memcpy vertex arrays

hi guys,

super lost here…
working with VBOs and working with memcpy for the first time
basically trying to add a set of new vertrex to the start of a float array.

		if( trailIndex < MAX_TRAIL_LENGTH )  
			trl[ i ][ trailIndex * 3 + 0 ] = pos[ i ][ 0 ];  
			trl[ i ][ trailIndex * 3 + 1 ] = pos[ i ][ 1 ];  
			trl[ i ][ trailIndex * 3 + 2 ] = pos[ i ][ 2 ];  
			float trlTemp[ 3 * ( MAX_TRAIL_LENGTH - 1 ) ];  
			int trlTempSize = sizeof( trlTemp );  
			memcpy( trlTemp, trl[ i ] + 3 * 4, trlTempSize );  
			trl[ i ][ 0 ] = pos[ i ][ 0 ];  
			trl[ i ][ 1 ] = pos[ i ][ 1 ];  
			trl[ i ][ 2 ] = pos[ i ][ 2 ];  
			memcpy( trl + 3 * 4, trlTemp, trlTempSize );  

so firstly i fill the entire array until it is full… this is ok.
next if its full, i move up all the values in the array to make room for the new ones.
this is where its failing… any ideas guys?


hey, why don’t you use a std::vector? does all this for you and you can access the whole thing as a pointer by using vector::first()

on a side note there seems to be a little bit of a logic error in your code. if I understand correctly:

  • if current index is less than MAX, then add vertex data to buffer at index position
  • else:
  • allocate a temp buffer which can take MAX-1 vertices
  • copy all but the first vertex data into the temp buffer (i think this is the wrong bit)
  • modify the first vertex data in orig buffer
  • copy temp buffer (which contains all but first orig data) into orig buffer starting at 2nd position

so basically you’re just modifying the first vertex in the orig buffer and don’t need to do any copying stuff around! I’m guessing you want a kind of sliding buffer where the as data gets older it moves down the array and new entries keep getting adding at the beginning? If thats the case, the 2nd step is wrong, you wanna copy from trl to trlTemp but starting at the beginning of trl - so you get the first vertex too, but now it moves to 2nd position.

P.S. If you use memmove instead of memcpy you don’t need to worry about overlapping source and destination, so you omit the temp buffer:

memmove(trl + 3 * sizeof(float), trl, 3*(MAX_TRAIL_LENGTH - 1) * sizeof(float));
and then fill in the first entry

(i haven’t tested the above code, but it should work).

its probably easier to read if you type:
memmove(&(trl[1]), trl, 3*(MAX_TRAIL_LENGTH - 1) * sizeof(float));

since this is a situation which I run into a lot too, here is an idea (Which I haven’t tested yet).

For trails I usually use circular buffers - have a fixed 1D array, and keep track of a ‘oldestIndex’ where I always write the newest data to (overwriting oldest data), and then decrement oldestIndex (wrapping around when necessary).

So if you have two buffers, one is the circular buffer (lets call this the live buffer) where you write data to, and then another for your VBO, and before sending to the gfx card, you first copy from live buffer (oldestIndex+1 to the end of the buffer) to the VBO buffer, and then from beginning of live buffer to oldestIndex to after that. dunno if that makes sense?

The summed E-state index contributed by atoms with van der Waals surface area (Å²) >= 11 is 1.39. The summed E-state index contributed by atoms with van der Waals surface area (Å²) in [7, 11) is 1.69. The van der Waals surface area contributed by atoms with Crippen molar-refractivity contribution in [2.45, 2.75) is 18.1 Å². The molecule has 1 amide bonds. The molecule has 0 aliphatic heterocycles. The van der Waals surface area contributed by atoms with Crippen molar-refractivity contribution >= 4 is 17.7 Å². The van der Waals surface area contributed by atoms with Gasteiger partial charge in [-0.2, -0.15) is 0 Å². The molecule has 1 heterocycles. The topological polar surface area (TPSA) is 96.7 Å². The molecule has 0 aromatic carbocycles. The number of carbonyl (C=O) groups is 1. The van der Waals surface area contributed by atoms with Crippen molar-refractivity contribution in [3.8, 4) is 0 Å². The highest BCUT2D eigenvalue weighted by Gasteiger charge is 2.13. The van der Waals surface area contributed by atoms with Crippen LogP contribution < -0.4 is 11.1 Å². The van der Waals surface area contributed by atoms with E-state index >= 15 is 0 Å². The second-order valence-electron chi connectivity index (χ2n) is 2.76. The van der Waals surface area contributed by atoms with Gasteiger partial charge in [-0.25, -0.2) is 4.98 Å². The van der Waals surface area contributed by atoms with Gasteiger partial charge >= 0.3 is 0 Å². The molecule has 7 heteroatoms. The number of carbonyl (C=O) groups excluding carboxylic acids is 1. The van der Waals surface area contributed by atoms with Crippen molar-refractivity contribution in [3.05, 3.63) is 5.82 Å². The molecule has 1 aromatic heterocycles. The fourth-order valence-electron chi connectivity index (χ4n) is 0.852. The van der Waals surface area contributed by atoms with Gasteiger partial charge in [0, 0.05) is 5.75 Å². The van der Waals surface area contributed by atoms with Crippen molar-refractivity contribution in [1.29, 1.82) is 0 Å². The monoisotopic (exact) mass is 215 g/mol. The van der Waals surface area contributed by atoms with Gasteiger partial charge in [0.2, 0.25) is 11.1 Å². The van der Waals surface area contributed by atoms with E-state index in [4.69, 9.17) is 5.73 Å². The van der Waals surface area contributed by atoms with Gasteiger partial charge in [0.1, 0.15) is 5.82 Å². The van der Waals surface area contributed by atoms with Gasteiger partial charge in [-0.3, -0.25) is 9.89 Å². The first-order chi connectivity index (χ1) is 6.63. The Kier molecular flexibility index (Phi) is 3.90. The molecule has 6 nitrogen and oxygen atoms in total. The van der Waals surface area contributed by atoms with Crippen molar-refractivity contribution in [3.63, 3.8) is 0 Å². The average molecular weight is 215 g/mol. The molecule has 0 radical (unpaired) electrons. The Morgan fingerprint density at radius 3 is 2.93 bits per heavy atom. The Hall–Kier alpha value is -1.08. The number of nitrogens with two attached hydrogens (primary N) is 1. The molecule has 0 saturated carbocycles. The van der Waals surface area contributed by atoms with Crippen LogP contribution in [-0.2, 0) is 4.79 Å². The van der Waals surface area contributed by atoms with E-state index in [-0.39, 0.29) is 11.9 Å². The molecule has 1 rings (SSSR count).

This way you only ever copy MAX_TRAIL_LENGTH count of vertex data per frame instead of (MAX_TRAIL_LENGTH-1) * 2

Theoretically this may be faster as you are copying less bytes, but most probably you will not see any speed difference though :stuck_out_tongue:

ah yeah… you’re right memo, don’t know how i missed that logic error.
although im still getting some unexpected results.
and even with the logic bug fixed, im getting two different results for memcpy and memmove, graphically that is.
it could be that im doing something wrong when drawing the trails.
i wonder if using 2D arrays with memcpy or memmove can muck things up?

i was also using circular buffers for storing vertex positions and looping the buffer index.
although i didn’t think about creating another array that re-shuffles the array values for the VBO. think the thought crossed my mind but figured that the overhead would be larger then just shifting the array values with memcpy or memmove since on every frame you will still need to use memcpy to create a new array… why not just do it once?

anyhoo, thx for your help, good to know that someone else is thinking along the same lines.
be sure to post the result once i figure it out.


ok, so worked out the correct syntax.

lets say you have a float array conviniently named floatArray.

float floatArray[ 10 ];  
memmove( floatArray + 1, floatArray, sizeof( float ) * ( 10 - 1 ) );     // shifts array by one.  
memmove( floatArray + 2, floatArray, sizeof( float ) * ( 10 - 2 ) );     // shifts array by two.  

position in the destination array is simply done by adding an offset, so +1 is moving values to floatArray[ 1 ] (shifting by 1 to the right).
same for the source array.
just have to watch out when specifying the size of the block of memory to move, so you will need to work out the size of of your array type using the sizeof() function.


ah yea of course, sorry my mistake. I had said:

memmove(trl + 3 * sizeof(float), ...  

but what you said is correct and it should be

memmove(trl + 1, ...  

when you add an integer to the pointer, it includes in the offset calculation the size of the elements it is pointing to. i.e. trl + n will give the address of the n’th element &trl[n] NOT the n’th byte after trl.